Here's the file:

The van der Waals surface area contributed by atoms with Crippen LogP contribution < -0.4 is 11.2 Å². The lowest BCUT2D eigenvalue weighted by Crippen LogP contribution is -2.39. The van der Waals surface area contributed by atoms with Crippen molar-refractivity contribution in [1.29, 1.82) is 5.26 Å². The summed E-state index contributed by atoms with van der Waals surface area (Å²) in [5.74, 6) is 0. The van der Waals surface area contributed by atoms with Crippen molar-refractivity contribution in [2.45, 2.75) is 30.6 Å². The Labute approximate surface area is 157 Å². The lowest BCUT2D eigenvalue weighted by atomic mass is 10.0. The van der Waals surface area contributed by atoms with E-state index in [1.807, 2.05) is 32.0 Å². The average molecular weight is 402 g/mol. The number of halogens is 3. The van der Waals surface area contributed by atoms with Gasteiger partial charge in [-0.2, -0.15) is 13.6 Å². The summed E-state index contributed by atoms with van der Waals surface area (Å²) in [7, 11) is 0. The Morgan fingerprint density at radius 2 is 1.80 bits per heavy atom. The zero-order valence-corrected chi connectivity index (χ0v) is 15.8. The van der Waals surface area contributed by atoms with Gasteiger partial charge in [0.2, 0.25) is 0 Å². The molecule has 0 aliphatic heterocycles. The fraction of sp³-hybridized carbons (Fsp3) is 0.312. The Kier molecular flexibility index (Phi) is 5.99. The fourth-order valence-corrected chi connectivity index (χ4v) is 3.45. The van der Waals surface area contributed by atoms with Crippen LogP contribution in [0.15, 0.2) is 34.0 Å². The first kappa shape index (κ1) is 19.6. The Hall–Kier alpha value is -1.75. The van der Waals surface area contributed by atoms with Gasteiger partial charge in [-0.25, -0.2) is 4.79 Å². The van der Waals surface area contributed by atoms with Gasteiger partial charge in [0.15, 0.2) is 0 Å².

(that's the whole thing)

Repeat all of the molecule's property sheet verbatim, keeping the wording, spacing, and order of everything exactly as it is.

The van der Waals surface area contributed by atoms with Crippen LogP contribution < -0.4 is 11.2 Å². The lowest BCUT2D eigenvalue weighted by Crippen LogP contribution is -2.39. The van der Waals surface area contributed by atoms with Crippen molar-refractivity contribution in [1.29, 1.82) is 5.26 Å². The summed E-state index contributed by atoms with van der Waals surface area (Å²) in [5.74, 6) is 0. The van der Waals surface area contributed by atoms with Crippen molar-refractivity contribution in [2.45, 2.75) is 30.6 Å². The Labute approximate surface area is 157 Å². The lowest BCUT2D eigenvalue weighted by atomic mass is 10.0. The van der Waals surface area contributed by atoms with E-state index in [1.807, 2.05) is 32.0 Å². The average molecular weight is 402 g/mol. The number of halogens is 3. The van der Waals surface area contributed by atoms with Gasteiger partial charge in [-0.2, -0.15) is 13.6 Å². The summed E-state index contributed by atoms with van der Waals surface area (Å²) in [7, 11) is 0. The Morgan fingerprint density at radius 2 is 1.80 bits per heavy atom. The zero-order valence-corrected chi connectivity index (χ0v) is 15.8. The van der Waals surface area contributed by atoms with Gasteiger partial charge in [0.2, 0.25) is 0 Å². The molecule has 0 aliphatic heterocycles. The fraction of sp³-hybridized carbons (Fsp3) is 0.312. The Kier molecular flexibility index (Phi) is 5.99. The fourth-order valence-corrected chi connectivity index (χ4v) is 3.45. The van der Waals surface area contributed by atoms with Crippen LogP contribution in [0.15, 0.2) is 34.0 Å². The first kappa shape index (κ1) is 19.6. The Hall–Kier alpha value is -1.75. The van der Waals surface area contributed by atoms with Gasteiger partial charge in [-0.25, -0.2) is 4.79 Å². The van der Waals surface area contributed by atoms with Gasteiger partial charge in [0.15, 0.2) is 0 Å².